a vignette by Kathleen Segal, ’19

“For the first time, he heard something that he knew to be music. He heard people singing. Behind him, across vast distances of space and time, from the place he had left, he thought he heard music too. But perhaps, it was only an echo.” ― Lois Lowry

Ickh that’s bright. I grimaced, squinting against the harsh light. Before I could fully adjust to the light, I found myself facing the corner again. Then the window. Then the wall. Back to the window. Upside down. Sideways. And there’s the corner again. I grew taller, raised to my full height. I faced the metal, staring at my friend. After months of new faces every week, I found their constant presence comforting. But what about last time…They’re starting to look worn out, tired from the constant traveling and work. Tick tick tick tick. Whoops, here we go. I started to warm up as the air blew over me. Go. Go. Whoops. Oh no. Not this again. It’s coming…ouch!  Tick tick tick tick. One. One. And three. Four. And a two. Again. Again. No. No. I could feel her getting frustrated. I wish I could help her, but I’m powerless to change it. And there’s the bed.

“Damn it!” I slumped back, staring at the ceiling. I’m not gonna get this. No. I have to. No. I can’t do this anymore. I exhaled. Okay. I stared at the corner, glaring at the black dots running across the page. Tick tick tick tick. I inhaled. Push through. And one, two-e-and-a three. Breathe. Two-and-a-three-and-a. Breathe. Sharp. Breathe. Tick tick tick tick. I exhaled.


I closed my eyes, blasting music in an attempt to quiet the racing thoughts in my head. What if I made the wrong choice? How do I know what the right choice is? Could I? I closed my eyes, darkness replacing the stark white of the ceiling. How do I…but I can’t…no…“Bottling my emotions…I can’t control if I break down” I sniffed, drained of energy. The song switched. I took a breath, the dancing melody calming my racing mind, and stared back at the ceiling. Can I? the little voice softly wondered.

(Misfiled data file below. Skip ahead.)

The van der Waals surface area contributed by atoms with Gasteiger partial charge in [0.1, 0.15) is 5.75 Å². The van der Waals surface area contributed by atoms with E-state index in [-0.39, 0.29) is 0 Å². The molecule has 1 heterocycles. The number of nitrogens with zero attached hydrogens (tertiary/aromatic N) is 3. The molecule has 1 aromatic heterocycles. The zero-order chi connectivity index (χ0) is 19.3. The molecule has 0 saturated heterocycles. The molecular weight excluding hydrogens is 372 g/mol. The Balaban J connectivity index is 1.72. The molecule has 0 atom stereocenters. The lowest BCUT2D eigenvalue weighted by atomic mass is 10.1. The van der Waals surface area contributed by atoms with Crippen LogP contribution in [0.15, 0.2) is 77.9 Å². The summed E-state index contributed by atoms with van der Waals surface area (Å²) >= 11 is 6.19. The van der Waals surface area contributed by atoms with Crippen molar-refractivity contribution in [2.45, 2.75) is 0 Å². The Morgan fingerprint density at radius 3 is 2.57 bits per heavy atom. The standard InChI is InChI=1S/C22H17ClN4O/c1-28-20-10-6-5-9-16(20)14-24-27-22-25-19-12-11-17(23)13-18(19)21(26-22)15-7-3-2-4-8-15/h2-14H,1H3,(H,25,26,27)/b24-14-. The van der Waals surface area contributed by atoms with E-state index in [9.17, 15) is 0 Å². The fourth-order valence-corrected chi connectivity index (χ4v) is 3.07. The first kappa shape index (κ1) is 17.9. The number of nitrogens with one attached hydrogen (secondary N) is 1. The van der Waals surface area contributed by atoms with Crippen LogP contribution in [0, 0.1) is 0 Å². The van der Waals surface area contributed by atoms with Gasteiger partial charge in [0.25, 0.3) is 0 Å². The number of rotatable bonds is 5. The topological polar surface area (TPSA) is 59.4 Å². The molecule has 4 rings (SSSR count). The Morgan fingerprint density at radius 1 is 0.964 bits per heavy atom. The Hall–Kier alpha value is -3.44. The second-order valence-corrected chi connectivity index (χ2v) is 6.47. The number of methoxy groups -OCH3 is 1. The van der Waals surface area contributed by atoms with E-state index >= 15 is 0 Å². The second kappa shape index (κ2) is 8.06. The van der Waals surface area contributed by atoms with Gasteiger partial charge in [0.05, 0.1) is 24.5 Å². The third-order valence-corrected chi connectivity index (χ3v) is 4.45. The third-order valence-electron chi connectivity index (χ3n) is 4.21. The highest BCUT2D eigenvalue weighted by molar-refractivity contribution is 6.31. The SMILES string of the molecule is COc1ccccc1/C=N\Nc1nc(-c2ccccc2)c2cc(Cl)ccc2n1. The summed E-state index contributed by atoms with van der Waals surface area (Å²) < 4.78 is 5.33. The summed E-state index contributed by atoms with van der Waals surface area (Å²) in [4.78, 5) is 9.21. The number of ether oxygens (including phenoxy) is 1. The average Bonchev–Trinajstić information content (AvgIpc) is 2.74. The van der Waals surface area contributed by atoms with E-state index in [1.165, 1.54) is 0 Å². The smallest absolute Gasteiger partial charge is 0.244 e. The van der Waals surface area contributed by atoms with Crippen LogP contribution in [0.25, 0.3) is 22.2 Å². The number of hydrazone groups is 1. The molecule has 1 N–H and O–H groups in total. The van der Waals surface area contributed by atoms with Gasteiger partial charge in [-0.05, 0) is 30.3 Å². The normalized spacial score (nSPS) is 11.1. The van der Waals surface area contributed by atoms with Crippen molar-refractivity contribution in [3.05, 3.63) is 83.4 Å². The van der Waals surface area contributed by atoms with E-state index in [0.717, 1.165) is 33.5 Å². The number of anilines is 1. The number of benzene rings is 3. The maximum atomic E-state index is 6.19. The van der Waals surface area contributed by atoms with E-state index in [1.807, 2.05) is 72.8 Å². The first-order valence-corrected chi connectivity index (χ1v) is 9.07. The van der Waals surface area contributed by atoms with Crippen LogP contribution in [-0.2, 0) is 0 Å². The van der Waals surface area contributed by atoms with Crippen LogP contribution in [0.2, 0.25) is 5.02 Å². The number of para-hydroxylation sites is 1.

The sun had just set as the girl walked into the room, dropping her backpack next to the messy desk. Scattered clothes, shoes, papers, and books dotted the floor and chair. She walked to the corner and picked up a small black case resting next to the bookshelf. Sitting on the bed, a reed in her mouth, the girl put together her clarinet. A few long tones and scales later, the girl took out three worn pages of music: the concerto she had spent the last three months learning. Turning sideways, the girl set the metronome, and a steady tick tick tick tick filled the room. Facing the corner once more, the girl rested the music on the gleaming metal stand and took a breath. Music sprang from the clarinet; runs, crescendos, accents, and decrescendos jumping from the page into the room. The girl methodically repeated sections, fixing rhythms and fingerings, gradually increasing the tempo. She systematically moved through the piece until she reached ‘the section *dun duh dunnnn*’ (as she had dubbed in her head). Playing the same fragment over and over again, each time worse than the last, the overwhelmed girl sighed in frustration and fell back onto her bed, dropping her clarinet beside her. She closed her eyes, an earbud in each ear, as a tear slipped down her cheek. The moments passed, faint melodies escaping from the earbuds. The girl relaxed, staring at the white ceiling until she fell into a dreamless sleep.


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